Servicers are finding they can borrow more against their Ginnie Mae mortgage servicing rights this year, according to a recent report.
Servicers often borrow against the value of their MSRs to maintain liquidity and finance their operations. The increase in advance rates on Ginnie Mae servicing rights comes as MSR financing providers expect rising mortgage rates to stabilize prepayment speeds.
"Whereas a year ago, lenders were reluctant to lend more than 50% against GNMA MSRs or advances for distressed loan servicing, today the loan rates vs. GNMA MSRs and loan collateral advance rates have climbed into the 70s," Chris Whalen, chairman of consultancy Whalen Global Advisors, wrote in a March 21 report. Whalen formerly headed the financial institutions group at Kroll Bond Rating Agency.
The report analyzes "involuntary terminations" of distressed issuers resulting in the seizure of MSRs by the government agency, which is a key risk for those lending against the collateral. It also examines the recent revision of a Ginnie contract aimed at better defining and limiting that risk for servicers.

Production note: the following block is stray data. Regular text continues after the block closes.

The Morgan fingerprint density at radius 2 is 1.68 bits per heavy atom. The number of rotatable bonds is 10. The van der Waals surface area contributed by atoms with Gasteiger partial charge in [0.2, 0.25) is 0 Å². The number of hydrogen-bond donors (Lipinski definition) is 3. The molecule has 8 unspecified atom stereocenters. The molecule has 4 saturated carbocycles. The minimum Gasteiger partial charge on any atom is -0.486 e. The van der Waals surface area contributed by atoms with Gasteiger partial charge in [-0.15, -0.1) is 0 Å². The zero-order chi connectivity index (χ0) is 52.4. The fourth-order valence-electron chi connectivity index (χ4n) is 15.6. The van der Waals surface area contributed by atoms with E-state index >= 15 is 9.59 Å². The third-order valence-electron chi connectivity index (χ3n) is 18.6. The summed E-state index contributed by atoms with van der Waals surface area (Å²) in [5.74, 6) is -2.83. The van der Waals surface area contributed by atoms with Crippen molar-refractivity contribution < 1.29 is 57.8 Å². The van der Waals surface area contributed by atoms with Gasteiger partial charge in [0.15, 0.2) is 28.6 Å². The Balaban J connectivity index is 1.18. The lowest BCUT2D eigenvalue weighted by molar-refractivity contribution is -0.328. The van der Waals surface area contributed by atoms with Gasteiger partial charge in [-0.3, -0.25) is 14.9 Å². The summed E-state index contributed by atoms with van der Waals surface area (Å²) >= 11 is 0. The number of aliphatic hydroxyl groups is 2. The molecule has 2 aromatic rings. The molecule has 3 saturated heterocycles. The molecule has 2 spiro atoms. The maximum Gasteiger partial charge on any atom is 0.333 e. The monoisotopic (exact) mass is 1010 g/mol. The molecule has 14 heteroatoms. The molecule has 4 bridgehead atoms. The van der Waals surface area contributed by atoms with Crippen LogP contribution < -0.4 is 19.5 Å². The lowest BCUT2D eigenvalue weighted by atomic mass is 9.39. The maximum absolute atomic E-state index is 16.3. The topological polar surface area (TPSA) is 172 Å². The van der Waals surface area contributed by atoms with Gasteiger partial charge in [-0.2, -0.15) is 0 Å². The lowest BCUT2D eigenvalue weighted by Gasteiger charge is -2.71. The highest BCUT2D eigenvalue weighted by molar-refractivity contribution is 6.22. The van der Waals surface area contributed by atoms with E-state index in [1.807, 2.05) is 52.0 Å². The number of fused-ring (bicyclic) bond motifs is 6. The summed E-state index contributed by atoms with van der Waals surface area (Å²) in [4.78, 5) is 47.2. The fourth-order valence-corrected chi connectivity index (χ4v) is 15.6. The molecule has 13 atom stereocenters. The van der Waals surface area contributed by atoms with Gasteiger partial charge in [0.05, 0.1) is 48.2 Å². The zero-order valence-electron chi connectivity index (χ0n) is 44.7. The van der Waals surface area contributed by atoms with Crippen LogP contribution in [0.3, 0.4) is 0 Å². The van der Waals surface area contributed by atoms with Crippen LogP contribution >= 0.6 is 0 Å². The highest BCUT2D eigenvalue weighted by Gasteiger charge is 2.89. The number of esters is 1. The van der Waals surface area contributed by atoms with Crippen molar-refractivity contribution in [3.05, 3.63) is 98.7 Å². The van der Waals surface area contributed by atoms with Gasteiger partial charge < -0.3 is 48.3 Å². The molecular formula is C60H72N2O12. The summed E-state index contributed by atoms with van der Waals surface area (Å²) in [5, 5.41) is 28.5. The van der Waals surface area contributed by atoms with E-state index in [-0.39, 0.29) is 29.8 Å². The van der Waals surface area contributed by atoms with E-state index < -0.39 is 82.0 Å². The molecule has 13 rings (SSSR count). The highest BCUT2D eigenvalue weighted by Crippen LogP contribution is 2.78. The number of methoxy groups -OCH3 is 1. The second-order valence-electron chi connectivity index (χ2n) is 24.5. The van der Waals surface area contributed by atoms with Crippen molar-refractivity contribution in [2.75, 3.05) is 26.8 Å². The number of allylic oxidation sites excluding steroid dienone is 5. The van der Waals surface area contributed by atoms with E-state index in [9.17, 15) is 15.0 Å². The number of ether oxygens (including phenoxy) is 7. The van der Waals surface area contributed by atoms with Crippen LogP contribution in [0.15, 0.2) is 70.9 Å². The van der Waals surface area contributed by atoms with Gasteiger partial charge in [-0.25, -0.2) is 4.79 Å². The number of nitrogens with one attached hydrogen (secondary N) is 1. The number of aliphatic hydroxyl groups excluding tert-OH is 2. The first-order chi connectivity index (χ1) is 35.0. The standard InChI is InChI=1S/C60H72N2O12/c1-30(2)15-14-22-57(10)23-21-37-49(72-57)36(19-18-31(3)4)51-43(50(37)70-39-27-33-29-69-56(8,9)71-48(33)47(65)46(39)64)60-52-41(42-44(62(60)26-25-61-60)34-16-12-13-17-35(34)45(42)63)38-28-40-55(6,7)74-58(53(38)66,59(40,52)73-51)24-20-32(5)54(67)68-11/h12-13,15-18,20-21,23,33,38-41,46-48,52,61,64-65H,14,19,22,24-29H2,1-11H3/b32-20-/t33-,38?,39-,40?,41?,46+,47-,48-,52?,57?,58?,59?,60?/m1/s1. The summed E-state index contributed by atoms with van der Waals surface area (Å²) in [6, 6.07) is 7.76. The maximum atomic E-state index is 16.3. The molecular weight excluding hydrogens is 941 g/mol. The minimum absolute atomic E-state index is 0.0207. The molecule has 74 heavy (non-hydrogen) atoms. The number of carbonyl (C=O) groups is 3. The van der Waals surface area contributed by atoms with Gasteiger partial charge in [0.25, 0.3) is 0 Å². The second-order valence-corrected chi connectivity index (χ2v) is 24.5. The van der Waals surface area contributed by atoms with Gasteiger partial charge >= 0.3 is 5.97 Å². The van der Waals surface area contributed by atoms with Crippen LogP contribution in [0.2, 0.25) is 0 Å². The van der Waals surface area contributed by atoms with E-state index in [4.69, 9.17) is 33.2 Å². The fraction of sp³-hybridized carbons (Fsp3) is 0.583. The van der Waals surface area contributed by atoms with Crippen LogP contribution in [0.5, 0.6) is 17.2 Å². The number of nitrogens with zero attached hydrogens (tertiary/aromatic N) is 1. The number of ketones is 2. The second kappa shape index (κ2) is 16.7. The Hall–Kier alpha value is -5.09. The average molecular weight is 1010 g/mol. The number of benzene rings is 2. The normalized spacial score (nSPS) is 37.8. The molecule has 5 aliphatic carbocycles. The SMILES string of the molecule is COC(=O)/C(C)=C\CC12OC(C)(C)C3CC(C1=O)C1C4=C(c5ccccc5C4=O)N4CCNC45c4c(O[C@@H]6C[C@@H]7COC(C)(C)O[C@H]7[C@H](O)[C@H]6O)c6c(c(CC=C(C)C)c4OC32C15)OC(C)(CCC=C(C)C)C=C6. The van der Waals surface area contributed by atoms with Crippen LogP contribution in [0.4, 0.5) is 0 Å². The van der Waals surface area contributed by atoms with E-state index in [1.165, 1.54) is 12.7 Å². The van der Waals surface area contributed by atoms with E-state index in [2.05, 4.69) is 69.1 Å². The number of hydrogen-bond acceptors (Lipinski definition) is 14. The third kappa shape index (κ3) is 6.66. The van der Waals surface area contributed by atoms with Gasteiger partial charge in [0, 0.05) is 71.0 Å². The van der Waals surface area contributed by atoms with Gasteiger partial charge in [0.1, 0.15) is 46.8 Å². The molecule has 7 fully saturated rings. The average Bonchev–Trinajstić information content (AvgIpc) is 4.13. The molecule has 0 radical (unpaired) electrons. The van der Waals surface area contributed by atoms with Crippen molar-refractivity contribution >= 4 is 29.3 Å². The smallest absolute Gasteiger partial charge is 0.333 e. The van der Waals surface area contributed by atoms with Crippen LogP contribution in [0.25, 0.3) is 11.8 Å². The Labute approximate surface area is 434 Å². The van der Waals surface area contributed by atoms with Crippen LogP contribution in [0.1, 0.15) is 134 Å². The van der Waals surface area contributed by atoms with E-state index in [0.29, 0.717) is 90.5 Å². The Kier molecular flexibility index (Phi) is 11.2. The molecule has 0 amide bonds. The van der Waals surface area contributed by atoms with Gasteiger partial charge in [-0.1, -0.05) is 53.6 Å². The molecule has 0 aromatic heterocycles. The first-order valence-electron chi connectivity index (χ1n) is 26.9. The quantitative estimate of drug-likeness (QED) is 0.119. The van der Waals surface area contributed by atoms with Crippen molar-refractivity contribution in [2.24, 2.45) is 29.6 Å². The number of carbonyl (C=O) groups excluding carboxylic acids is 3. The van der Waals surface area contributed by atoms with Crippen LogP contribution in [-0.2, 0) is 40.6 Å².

Ginnie, which guarantees investor payments on securitized government mortgages, has been able to avoid MSR seizures more often than not, according to the paper.
The unpaid principal balance of MSRs involved in instances where Ginnie withdrew troubled issuers' approvals but no seizure occurred was nearly $65 billion, but the UPB involved in Ginnie MSR seizures is less than half that amount at nearly $30 billion.
Bank-issuers account for only $157 million of the MSRs Ginnie has seized. Fannie Mae and Freddie Mac servicing transfers related to counterparty distress are rarer than they are at Ginnie, so agency loan collateral advance rates remain higher than Ginnie's at 90%.
"While the potential risk of termination of a mortgage servicing portfolio is very real, in reality the chances of such an occurrence seem to be relatively small," Whalen concludes.